Scholar alumnus changing cities with two-wheeled transportation

Jeff Rice
November 14, 2018

UNIVERSITY PARK, Pa. — As a recent Penn State graduate in the early 2000s, Ryan Rzepecki lived in Greenwich Village, New York. His job was a few miles and a few dozen city blocks away, in Hell’s Kitchen. A colleague went away for the summer and offered to let Rzepecki borrow his bicycle, a child-sized Huffy mountain bike.

Rzepecki’s daily commute became easier. He started telling all of his friends to get a bike. He started a blog about it. Soon after, an idea was born.

“I was passionate about changing the perception that bikes were only for recreation,” he said.

Smeal graduate and Schreyer Scholar alumnus Ryan Rzepecki

Smeal graduate and Schreyer Scholar alumnus Ryan Rzepecki.

IMAGE: Steve Tressler

Today, Rzepecki is the CEO and founder of JUMP Bikes, a national and soon-to-be international dockless bike- and scooter-sharing service that was acquired by Uber in May 2018. 

JUMP currently has bikes in New York, Chicago, Denver, San Francisco, Washington D.C., Sacramento, Santa Cruz and Providence, and both bikes and scooters in Austin and Santa Monica.

“You’re not worried about purchasing it, storing it, maintaining it,” said Rzepecki, a 2001 graduate of the Smeal College of Business and the Schreyer Honors College, who was recently back on the University Park campus to accept the Schreyer Honors College 2018 Outstanding Scholar Alumnus Award. “It’s there when you need it. It’s really convenient to access.”

Rzepecki was finishing up a master’s degree in urban planning at Hunter College in 2008 when he saw a video about Velib, a large-scale, public bicycle-sharing system in Paris, France. The sharing technology was in the docking point; Rzepecki wondered if putting it in the bike itself would be a better idea.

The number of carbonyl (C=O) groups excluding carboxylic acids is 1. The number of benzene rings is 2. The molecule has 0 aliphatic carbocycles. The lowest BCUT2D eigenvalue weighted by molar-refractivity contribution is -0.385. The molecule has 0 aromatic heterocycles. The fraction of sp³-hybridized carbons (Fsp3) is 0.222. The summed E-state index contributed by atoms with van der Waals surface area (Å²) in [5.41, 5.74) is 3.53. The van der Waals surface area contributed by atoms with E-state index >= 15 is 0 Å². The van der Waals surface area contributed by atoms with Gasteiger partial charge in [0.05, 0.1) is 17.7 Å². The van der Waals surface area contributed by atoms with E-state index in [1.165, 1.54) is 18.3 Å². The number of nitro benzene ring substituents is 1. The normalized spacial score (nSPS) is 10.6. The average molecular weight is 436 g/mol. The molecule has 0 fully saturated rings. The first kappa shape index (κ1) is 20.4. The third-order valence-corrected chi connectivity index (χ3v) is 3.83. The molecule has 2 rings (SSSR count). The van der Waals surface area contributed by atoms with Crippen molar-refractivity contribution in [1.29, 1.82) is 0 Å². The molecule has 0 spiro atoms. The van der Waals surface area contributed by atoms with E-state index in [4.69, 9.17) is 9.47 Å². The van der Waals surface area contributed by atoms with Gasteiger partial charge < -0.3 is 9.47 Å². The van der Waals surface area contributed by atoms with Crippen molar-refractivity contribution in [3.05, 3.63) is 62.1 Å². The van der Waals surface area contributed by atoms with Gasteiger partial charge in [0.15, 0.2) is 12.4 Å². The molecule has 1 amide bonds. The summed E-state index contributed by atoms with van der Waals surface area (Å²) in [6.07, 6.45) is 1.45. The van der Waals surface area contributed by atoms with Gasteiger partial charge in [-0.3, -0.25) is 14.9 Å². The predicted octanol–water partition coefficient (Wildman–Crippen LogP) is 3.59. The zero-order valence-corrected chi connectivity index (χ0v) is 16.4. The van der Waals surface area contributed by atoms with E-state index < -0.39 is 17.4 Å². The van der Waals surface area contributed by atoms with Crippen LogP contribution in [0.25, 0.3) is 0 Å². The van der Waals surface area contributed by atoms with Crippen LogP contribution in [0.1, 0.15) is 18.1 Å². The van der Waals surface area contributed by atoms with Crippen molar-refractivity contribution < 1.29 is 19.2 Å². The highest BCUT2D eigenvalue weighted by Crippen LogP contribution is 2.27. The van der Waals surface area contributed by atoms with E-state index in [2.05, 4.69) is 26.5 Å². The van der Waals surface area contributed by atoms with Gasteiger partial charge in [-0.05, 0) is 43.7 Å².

“At this point, though, the iPhone had only been out for a year,” he said. “Putting a cell connection on a bicycle was kind of a crazy idea.”

By the spring of 2010, Rzepecki had completed an internship with the New York City Department of Transportation, which had offered him a full-time job. He politely said no thank you, choosing instead to pursue JUMP — Social Bicycles, as it was originally known — full-time. He hired contractors to develop a prototype and proof of concept. The initial idea was a lock that would attach to any bike, but Rzepecki and his team quickly realized that most bicycles weren’t built for 365-day sharing in urban environments. They then developed their own bicycle.

In 2017, two large projects the company had been working on fell flat, resulting in heavy revenue losses. So Rzepecki and his team made a series of major moves. Instead of selling the bikes and charging for technology fees, they became owners and operators of the fleet. They also rebranded from Social Bicycles to JUMP, introduced an electric bicycle they had been working on for years, established a commercial partnership with Uber to get its bikes in the company’s app, and raised enough venture capital to launch 250 bikes in San Francisco.

“Every one of those moves was needed and over a pretty tight time period,” Rzepecki said. “If we hadn’t done those things, we probably would have been bankrupt, but we were able to put it together and get a good outcome.”

Currently, the company has 15,000 regular bicycles and 4,000 electric bikes in circulation, but Rzepecki said there is a chance that within the next two years, there will be more than a million bikes in cities around the world as JUMP expands its international profile.

“It’s still very motivating to know that we make a real impact and change the way cities operate, change the way people move,” he said. “Go to any one of our cities where the bikes are live and you will see people riding them and enjoying them and depending on them becoming a new part of their lives. It’s been really exciting.”

About the Schreyer Honors College

The Schreyer Honors College promotes academic excellence with integrity, the building of a global perspective, and creation of opportunities for leadership and civic engagement. Schreyer Honors Scholars total more than 2,000 students at University Park and 20 Commonwealth Campuses. They represent the top 2 percent of students at Penn State who excel academically and lead on campus.

Last Updated November 19, 2018